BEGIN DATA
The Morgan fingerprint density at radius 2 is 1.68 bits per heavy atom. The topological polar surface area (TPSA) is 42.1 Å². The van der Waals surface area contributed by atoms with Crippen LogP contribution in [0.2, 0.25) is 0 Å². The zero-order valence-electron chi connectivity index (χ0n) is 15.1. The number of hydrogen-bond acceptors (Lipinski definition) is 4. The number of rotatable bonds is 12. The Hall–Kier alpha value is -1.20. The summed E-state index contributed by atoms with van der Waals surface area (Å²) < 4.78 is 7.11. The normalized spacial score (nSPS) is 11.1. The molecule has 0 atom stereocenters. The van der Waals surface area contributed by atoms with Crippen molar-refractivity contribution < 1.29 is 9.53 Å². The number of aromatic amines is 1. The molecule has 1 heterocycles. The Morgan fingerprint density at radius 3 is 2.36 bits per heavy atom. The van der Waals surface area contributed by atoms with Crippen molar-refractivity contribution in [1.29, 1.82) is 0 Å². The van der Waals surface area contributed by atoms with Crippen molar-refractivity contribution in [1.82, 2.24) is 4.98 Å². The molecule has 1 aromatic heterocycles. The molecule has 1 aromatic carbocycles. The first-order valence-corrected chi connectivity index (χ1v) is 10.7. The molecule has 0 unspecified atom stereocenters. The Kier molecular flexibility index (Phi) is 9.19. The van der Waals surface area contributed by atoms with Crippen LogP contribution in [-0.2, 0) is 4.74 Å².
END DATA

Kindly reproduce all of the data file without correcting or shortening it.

The Morgan fingerprint density at radius 2 is 1.68 bits per heavy atom. The topological polar surface area (TPSA) is 42.1 Å². The van der Waals surface area contributed by atoms with Crippen LogP contribution in [0.2, 0.25) is 0 Å². The zero-order valence-electron chi connectivity index (χ0n) is 15.1. The number of hydrogen-bond acceptors (Lipinski definition) is 4. The number of rotatable bonds is 12. The Hall–Kier alpha value is -1.20. The summed E-state index contributed by atoms with van der Waals surface area (Å²) < 4.78 is 7.11. The normalized spacial score (nSPS) is 11.1. The molecule has 0 atom stereocenters. The van der Waals surface area contributed by atoms with Crippen molar-refractivity contribution < 1.29 is 9.53 Å². The number of aromatic amines is 1. The molecule has 1 heterocycles. The Morgan fingerprint density at radius 3 is 2.36 bits per heavy atom. The van der Waals surface area contributed by atoms with Crippen molar-refractivity contribution in [1.29, 1.82) is 0 Å². The van der Waals surface area contributed by atoms with Crippen molar-refractivity contribution in [1.82, 2.24) is 4.98 Å². The molecule has 1 aromatic heterocycles. The molecule has 1 aromatic carbocycles. The first-order valence-corrected chi connectivity index (χ1v) is 10.7. The molecule has 0 unspecified atom stereocenters. The Kier molecular flexibility index (Phi) is 9.19. The van der Waals surface area contributed by atoms with Crippen LogP contribution in [-0.2, 0) is 4.74 Å².